While there is no doubt that Mexico is economically attractive, the impact of the structural reforms is not clear. The government, as well as some analysts and investors, agree that this comprehensive reform agenda should help address many of the country's economic weaknesses, including lack of competition, inefficiencies and poor performance in the sectors that the reforms target. In addition, the successful passage of the by-laws, combined with a gradual recovery in the U.S. economy, should support stronger economic growth in Mexico in 2015 and beyond. However, other experts and investors see that the impact of the reforms will only be felt in the long term, while they still believe that questions remain regarding the country’s overall development model.
Mexico experienced a long period of mediocre growth between 2001 and 2013, when the economy grew at an average rate of 2.1%. This contrasted the so-called post-NAFTA boom—the period between 1996 and 2000—when the economy grew 5.1% on average. Analysts argue that the mediocre growth rates registered in recent years mainly reflect the country’s informal sector that continues to occupy a large proportion of the labor force that weighs down on the formal sector characterized by modern and globally-competitive industries.
In order to catch up with other advanced economies, Mexico will need to foster its more productive formal sector. The structural reforms promise to do that and will therefore help transform the Mexican economy. However, their impact will be felt only in the long term rather than manifest as a short term panacea to improve growth.
*Note: In addition to macroeconomic analysis, FocusEconomics produces the LatinFocus Consensus Forecast, a monthly forecast based on 29 individual projections from investment banks, consultancies and think tanks. For more information, please contact us via www.focus-economics.com.
Date: September 18, 2014
TagsAfrica Japan Mexico China IMF Gold Investment Brexit Consensus Forecast United Kingdom United States Commodities Agricultural Commodities Inflation Healthcare Eastern Europe Asia Vietnam Base Metals Commodities Emerging Markets MENA Argentina Nordic Economies Australia precious metals Banking Sector Spain Turkey Germany Housing Market USA Canada Tunisia Oil G7 Major Economies Colombia Forex Brazil Energy Commodities Sub-Saharan Africa Venezuela Euro Area oil prices India Latin America Greece Portugal Unemployment rate Russia Cryptocurrency Exchange Rate South Africa Economic Growth (GDP) European Union Precious Metals Commodities UK Company News TPP OPEC France Infographic Ukraine Italy Iran Trade Bitcoin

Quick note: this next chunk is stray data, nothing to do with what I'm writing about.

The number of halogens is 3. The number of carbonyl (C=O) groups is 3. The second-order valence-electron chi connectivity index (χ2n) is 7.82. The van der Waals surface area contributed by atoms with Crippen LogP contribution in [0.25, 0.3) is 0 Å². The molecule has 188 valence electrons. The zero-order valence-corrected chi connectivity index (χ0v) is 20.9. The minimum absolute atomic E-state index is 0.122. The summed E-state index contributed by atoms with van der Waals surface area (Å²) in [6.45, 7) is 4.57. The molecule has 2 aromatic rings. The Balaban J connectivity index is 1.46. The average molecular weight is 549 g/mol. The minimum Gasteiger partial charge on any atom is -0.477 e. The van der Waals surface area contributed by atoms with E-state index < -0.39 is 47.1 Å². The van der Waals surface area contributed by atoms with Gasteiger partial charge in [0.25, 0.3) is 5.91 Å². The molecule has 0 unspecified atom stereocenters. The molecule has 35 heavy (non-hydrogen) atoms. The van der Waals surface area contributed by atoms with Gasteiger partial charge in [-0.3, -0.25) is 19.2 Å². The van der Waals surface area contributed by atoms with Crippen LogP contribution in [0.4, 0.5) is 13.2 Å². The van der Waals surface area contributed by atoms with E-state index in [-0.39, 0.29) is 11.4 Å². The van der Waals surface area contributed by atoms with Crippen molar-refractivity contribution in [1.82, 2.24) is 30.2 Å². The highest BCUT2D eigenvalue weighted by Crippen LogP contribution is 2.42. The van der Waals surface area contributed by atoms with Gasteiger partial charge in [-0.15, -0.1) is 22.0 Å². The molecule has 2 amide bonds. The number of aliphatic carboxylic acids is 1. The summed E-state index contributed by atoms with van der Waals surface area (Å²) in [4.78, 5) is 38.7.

The most recent estimates suggest that the Angolan economy is getting back on its feet. Read more: https://t.co/E1QrCcf8pe
10 hours ago
India is projected to grow 7.3% in FY 2018 and 7.4% in FY 2019. https://t.co/JNeqoY4fcN
11 hours ago
How will general elections in Malaysia affect the economy in 2018? Find out: https://t.co/wxJTHWfmrk
12 hours ago
Incoming economic data remains largely encouraging in India. Read our latest economic outlook for India here:… https://t.co/WRPhonAiNx
12 hours ago
Tighter monetary stance and ebbing Chinese demand to cause growth to moderate in Malaysia this year. Read more: https://t.co/wxJTHWfmrk
13 hours ago
- Latin America is the World Leader in eCommerce Growth Despite Serious Challenges
- What the TPP means for trade in Latin America
- How Student Loan Debt Affects the Economy
- Elections in Russia: Analysis and Implications
- 2018 & 2019 Economic Outlook for the Top Oil Producing Countries
- Nearly a Third of Latin Americans Have No Right to a Pension
- A Look at Healthcare Models Around the World
- The Poorest Countries in the World
- Newly-elected Chilean President Sebastian Piñera faces a myriad of challenges - economic and otherwise
- The Economic Effects of Trade Protectionism
- Regional Disparity: The Dark Side of Inequality in Latin America
- Coal: The story of the world's most abundant fossil fuel
- Venezuela's Electoral Conundrum
- Gold: The Most Precious of Metals (Part 3)
- Trump's 1st Year: 95 Analysts Surveyed on U.S. Economy
- The Latest on China and What's in Store for 2018
- An in-depth look at the Eurozone’s booming economy and the challenges that lurk in the shadows
- China’s growing influence on the Latin American economy
- Top Economics & Finance Blogs of 2018
- How Latin America emerged from recession in 2017
- Is this the beginning of the end for Bitcoin?
- Risks and Opportunities for 2018 - Daniel Lacalle
- Emerging Markets 2018 Economic Outlook
- The role of FDI in Vietnam’s socio-economic development
- Increasing poverty in Latin America takes a breather thanks to improving economic dynamics
- What will be the most miserable economies in 2018?
- The World's Top 10 Largest Economies
- Is Spain doing enough to address its high youth unemployment rate?
- Has Latin America gone far enough in reducing barriers to international trade?
- Commodities Outlook: Oil, Natural Gas, Coal, Lead & Tin
- 21 experts tell us what the future looks like for cryptocurrencies and blockchain
- Turkish lira plummets to all-time low on Erdogan’s monetary feud and tense U.S.-Turkey relations
- Copper: The first metal mastered by man
- The Mercosur-EU Free Trade Agreement: Obstacles & Opportunities
- Nigerian Economy Still Treading Water Thanks to Oil Sector
- Elections in Chile: What the results could mean for the economy
- QE’s Untold Story: A Chart That Fed Correspondents Need To Investigate